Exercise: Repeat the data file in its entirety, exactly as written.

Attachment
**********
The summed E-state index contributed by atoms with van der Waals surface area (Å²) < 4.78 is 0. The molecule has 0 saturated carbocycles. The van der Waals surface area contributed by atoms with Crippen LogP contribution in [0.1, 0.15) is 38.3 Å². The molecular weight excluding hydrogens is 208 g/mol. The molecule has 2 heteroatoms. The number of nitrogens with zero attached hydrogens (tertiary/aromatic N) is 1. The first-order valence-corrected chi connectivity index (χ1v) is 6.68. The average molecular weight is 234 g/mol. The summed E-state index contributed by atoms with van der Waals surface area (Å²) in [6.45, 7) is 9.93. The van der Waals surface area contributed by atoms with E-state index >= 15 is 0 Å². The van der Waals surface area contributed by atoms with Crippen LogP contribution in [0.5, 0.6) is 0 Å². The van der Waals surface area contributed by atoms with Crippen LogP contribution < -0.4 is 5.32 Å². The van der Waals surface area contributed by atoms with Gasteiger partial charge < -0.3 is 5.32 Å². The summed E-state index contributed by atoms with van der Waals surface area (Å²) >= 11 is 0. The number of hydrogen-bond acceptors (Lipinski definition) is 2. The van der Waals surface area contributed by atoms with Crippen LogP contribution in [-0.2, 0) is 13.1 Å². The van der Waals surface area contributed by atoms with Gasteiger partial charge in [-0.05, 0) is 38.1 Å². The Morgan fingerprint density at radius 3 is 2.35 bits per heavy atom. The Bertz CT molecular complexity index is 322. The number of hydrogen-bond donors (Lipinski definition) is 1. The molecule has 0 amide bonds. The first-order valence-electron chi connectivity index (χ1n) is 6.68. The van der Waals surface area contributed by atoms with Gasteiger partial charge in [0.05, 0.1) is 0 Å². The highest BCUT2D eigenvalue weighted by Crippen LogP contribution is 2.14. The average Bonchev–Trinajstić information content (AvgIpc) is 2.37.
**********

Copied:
The summed E-state index contributed by atoms with van der Waals surface area (Å²) < 4.78 is 0. The molecule has 0 saturated carbocycles. The van der Waals surface area contributed by atoms with Crippen LogP contribution in [0.1, 0.15) is 38.3 Å². The molecular weight excluding hydrogens is 208 g/mol. The molecule has 2 heteroatoms. The number of nitrogens with zero attached hydrogens (tertiary/aromatic N) is 1. The first-order valence-corrected chi connectivity index (χ1v) is 6.68. The average molecular weight is 234 g/mol. The summed E-state index contributed by atoms with van der Waals surface area (Å²) in [6.45, 7) is 9.93. The van der Waals surface area contributed by atoms with E-state index >= 15 is 0 Å². The van der Waals surface area contributed by atoms with Crippen LogP contribution in [0.5, 0.6) is 0 Å². The van der Waals surface area contributed by atoms with Crippen LogP contribution < -0.4 is 5.32 Å². The van der Waals surface area contributed by atoms with Gasteiger partial charge < -0.3 is 5.32 Å². The summed E-state index contributed by atoms with van der Waals surface area (Å²) >= 11 is 0. The number of hydrogen-bond acceptors (Lipinski definition) is 2. The van der Waals surface area contributed by atoms with Crippen LogP contribution in [-0.2, 0) is 13.1 Å². The van der Waals surface area contributed by atoms with Gasteiger partial charge in [-0.05, 0) is 38.1 Å². The Morgan fingerprint density at radius 3 is 2.35 bits per heavy atom. The Bertz CT molecular complexity index is 322. The number of hydrogen-bond donors (Lipinski definition) is 1. The molecule has 0 amide bonds. The first-order valence-electron chi connectivity index (χ1n) is 6.68. The van der Waals surface area contributed by atoms with Gasteiger partial charge in [0.05, 0.1) is 0 Å². The highest BCUT2D eigenvalue weighted by Crippen LogP contribution is 2.14. The average Bonchev–Trinajstić information content (AvgIpc) is 2.37.